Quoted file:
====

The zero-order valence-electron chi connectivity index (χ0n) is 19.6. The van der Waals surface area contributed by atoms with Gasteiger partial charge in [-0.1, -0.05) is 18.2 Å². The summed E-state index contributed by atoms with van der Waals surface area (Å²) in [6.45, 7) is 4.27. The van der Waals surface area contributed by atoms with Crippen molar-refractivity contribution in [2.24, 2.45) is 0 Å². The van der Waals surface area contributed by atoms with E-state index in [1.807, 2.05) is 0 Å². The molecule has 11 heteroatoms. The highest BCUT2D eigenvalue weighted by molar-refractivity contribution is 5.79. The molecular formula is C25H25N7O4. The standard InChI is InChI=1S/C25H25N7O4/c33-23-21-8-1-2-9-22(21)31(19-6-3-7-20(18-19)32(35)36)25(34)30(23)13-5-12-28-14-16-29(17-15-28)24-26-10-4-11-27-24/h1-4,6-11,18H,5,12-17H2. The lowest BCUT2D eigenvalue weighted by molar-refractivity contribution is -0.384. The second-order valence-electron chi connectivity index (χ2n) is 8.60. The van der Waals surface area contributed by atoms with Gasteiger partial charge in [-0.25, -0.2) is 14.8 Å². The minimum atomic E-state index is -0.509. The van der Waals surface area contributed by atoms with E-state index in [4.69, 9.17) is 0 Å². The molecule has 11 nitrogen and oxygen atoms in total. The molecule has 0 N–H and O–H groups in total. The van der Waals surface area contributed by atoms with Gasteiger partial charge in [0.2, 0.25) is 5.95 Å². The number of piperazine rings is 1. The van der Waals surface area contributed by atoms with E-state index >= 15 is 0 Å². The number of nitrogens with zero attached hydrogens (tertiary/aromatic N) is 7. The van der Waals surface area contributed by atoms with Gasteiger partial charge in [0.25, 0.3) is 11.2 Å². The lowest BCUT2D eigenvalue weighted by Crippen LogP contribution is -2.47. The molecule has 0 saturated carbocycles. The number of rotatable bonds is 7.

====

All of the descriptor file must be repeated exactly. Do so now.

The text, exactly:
The zero-order valence-electron chi connectivity index (χ0n) is 19.6. The van der Waals surface area contributed by atoms with Gasteiger partial charge in [-0.1, -0.05) is 18.2 Å². The summed E-state index contributed by atoms with van der Waals surface area (Å²) in [6.45, 7) is 4.27. The van der Waals surface area contributed by atoms with Crippen molar-refractivity contribution in [2.24, 2.45) is 0 Å². The van der Waals surface area contributed by atoms with E-state index in [1.807, 2.05) is 0 Å². The molecule has 11 heteroatoms. The highest BCUT2D eigenvalue weighted by molar-refractivity contribution is 5.79. The molecular formula is C25H25N7O4. The standard InChI is InChI=1S/C25H25N7O4/c33-23-21-8-1-2-9-22(21)31(19-6-3-7-20(18-19)32(35)36)25(34)30(23)13-5-12-28-14-16-29(17-15-28)24-26-10-4-11-27-24/h1-4,6-11,18H,5,12-17H2. The lowest BCUT2D eigenvalue weighted by molar-refractivity contribution is -0.384. The second-order valence-electron chi connectivity index (χ2n) is 8.60. The van der Waals surface area contributed by atoms with Gasteiger partial charge in [-0.25, -0.2) is 14.8 Å². The minimum atomic E-state index is -0.509. The van der Waals surface area contributed by atoms with E-state index in [4.69, 9.17) is 0 Å². The molecule has 11 nitrogen and oxygen atoms in total. The molecule has 0 N–H and O–H groups in total. The van der Waals surface area contributed by atoms with Gasteiger partial charge in [0.2, 0.25) is 5.95 Å². The number of piperazine rings is 1. The van der Waals surface area contributed by atoms with E-state index >= 15 is 0 Å². The number of nitrogens with zero attached hydrogens (tertiary/aromatic N) is 7. The van der Waals surface area contributed by atoms with Gasteiger partial charge in [0.25, 0.3) is 11.2 Å². The lowest BCUT2D eigenvalue weighted by Crippen LogP contribution is -2.47. The molecule has 0 saturated carbocycles. The number of rotatable bonds is 7.